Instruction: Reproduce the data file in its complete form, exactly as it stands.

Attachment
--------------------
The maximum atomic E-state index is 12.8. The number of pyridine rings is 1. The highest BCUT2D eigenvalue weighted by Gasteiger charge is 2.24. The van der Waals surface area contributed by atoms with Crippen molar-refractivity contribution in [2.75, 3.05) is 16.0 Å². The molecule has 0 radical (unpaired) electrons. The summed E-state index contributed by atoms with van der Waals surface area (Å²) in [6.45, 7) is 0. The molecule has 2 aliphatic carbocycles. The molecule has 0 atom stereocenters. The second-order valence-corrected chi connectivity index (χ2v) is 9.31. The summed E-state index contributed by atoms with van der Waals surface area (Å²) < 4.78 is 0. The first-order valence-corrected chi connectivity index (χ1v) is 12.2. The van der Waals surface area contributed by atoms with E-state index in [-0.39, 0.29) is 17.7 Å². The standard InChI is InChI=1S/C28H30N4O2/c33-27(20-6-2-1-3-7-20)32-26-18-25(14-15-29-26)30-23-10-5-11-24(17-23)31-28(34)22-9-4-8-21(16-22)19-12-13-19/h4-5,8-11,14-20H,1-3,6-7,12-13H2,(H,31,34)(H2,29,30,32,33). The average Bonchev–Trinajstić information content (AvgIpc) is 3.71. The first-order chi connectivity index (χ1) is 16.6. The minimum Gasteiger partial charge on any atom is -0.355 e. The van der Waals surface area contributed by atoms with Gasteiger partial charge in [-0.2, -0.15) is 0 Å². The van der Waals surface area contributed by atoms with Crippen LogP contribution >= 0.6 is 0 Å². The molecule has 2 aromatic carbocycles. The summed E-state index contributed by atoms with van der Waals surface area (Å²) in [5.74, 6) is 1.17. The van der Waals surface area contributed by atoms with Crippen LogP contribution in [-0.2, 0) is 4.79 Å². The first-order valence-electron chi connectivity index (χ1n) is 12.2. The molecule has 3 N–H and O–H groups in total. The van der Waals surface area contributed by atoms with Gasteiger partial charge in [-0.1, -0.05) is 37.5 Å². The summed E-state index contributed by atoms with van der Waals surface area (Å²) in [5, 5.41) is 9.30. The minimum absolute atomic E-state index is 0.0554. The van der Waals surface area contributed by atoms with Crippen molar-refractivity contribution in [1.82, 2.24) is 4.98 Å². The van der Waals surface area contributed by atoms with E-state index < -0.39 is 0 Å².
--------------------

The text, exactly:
The maximum atomic E-state index is 12.8. The number of pyridine rings is 1. The highest BCUT2D eigenvalue weighted by Gasteiger charge is 2.24. The van der Waals surface area contributed by atoms with Crippen molar-refractivity contribution in [2.75, 3.05) is 16.0 Å². The molecule has 0 radical (unpaired) electrons. The summed E-state index contributed by atoms with van der Waals surface area (Å²) in [6.45, 7) is 0. The molecule has 2 aliphatic carbocycles. The molecule has 0 atom stereocenters. The second-order valence-corrected chi connectivity index (χ2v) is 9.31. The summed E-state index contributed by atoms with van der Waals surface area (Å²) < 4.78 is 0. The first-order valence-corrected chi connectivity index (χ1v) is 12.2. The van der Waals surface area contributed by atoms with E-state index in [-0.39, 0.29) is 17.7 Å². The standard InChI is InChI=1S/C28H30N4O2/c33-27(20-6-2-1-3-7-20)32-26-18-25(14-15-29-26)30-23-10-5-11-24(17-23)31-28(34)22-9-4-8-21(16-22)19-12-13-19/h4-5,8-11,14-20H,1-3,6-7,12-13H2,(H,31,34)(H2,29,30,32,33). The average Bonchev–Trinajstić information content (AvgIpc) is 3.71. The first-order chi connectivity index (χ1) is 16.6. The minimum Gasteiger partial charge on any atom is -0.355 e. The van der Waals surface area contributed by atoms with Gasteiger partial charge in [-0.2, -0.15) is 0 Å². The van der Waals surface area contributed by atoms with Crippen LogP contribution >= 0.6 is 0 Å². The molecule has 2 aromatic carbocycles. The summed E-state index contributed by atoms with van der Waals surface area (Å²) in [5.74, 6) is 1.17. The van der Waals surface area contributed by atoms with Crippen LogP contribution in [-0.2, 0) is 4.79 Å². The first-order valence-electron chi connectivity index (χ1n) is 12.2. The molecule has 3 N–H and O–H groups in total. The van der Waals surface area contributed by atoms with Gasteiger partial charge in [-0.1, -0.05) is 37.5 Å². The summed E-state index contributed by atoms with van der Waals surface area (Å²) in [5, 5.41) is 9.30. The minimum absolute atomic E-state index is 0.0554. The van der Waals surface area contributed by atoms with Crippen molar-refractivity contribution in [1.82, 2.24) is 4.98 Å². The van der Waals surface area contributed by atoms with E-state index < -0.39 is 0 Å².